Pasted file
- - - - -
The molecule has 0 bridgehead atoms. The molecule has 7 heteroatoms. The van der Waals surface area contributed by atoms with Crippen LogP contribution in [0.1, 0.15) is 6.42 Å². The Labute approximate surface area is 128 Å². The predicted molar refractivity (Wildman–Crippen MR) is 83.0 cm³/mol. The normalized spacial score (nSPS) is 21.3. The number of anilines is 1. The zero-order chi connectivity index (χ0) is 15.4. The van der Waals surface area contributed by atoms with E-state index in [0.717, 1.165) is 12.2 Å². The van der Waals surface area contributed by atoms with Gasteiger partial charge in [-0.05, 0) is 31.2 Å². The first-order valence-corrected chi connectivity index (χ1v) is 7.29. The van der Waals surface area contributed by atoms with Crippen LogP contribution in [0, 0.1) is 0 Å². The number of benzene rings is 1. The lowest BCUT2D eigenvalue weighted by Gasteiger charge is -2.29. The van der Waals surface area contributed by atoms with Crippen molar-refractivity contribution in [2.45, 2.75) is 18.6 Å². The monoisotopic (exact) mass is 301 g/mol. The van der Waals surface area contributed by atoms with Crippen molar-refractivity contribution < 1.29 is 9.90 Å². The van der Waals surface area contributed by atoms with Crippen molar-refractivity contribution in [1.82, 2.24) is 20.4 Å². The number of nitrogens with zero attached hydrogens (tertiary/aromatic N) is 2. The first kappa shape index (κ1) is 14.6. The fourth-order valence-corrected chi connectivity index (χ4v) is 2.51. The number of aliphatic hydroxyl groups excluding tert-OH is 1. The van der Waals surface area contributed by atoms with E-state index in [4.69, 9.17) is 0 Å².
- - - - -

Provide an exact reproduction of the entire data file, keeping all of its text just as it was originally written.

The molecule has 0 bridgehead atoms. The molecule has 7 heteroatoms. The van der Waals surface area contributed by atoms with Crippen LogP contribution in [0.1, 0.15) is 6.42 Å². The Labute approximate surface area is 128 Å². The predicted molar refractivity (Wildman–Crippen MR) is 83.0 cm³/mol. The normalized spacial score (nSPS) is 21.3. The number of anilines is 1. The zero-order chi connectivity index (χ0) is 15.4. The van der Waals surface area contributed by atoms with E-state index in [0.717, 1.165) is 12.2 Å². The van der Waals surface area contributed by atoms with Gasteiger partial charge in [-0.05, 0) is 31.2 Å². The first-order valence-corrected chi connectivity index (χ1v) is 7.29. The van der Waals surface area contributed by atoms with Crippen LogP contribution in [0, 0.1) is 0 Å². The number of benzene rings is 1. The lowest BCUT2D eigenvalue weighted by Gasteiger charge is -2.29. The van der Waals surface area contributed by atoms with Crippen molar-refractivity contribution in [2.45, 2.75) is 18.6 Å². The monoisotopic (exact) mass is 301 g/mol. The van der Waals surface area contributed by atoms with Crippen molar-refractivity contribution < 1.29 is 9.90 Å². The van der Waals surface area contributed by atoms with Crippen molar-refractivity contribution in [1.82, 2.24) is 20.4 Å². The number of nitrogens with zero attached hydrogens (tertiary/aromatic N) is 2. The first kappa shape index (κ1) is 14.6. The fourth-order valence-corrected chi connectivity index (χ4v) is 2.51. The number of aliphatic hydroxyl groups excluding tert-OH is 1. The van der Waals surface area contributed by atoms with E-state index in [4.69, 9.17) is 0 Å².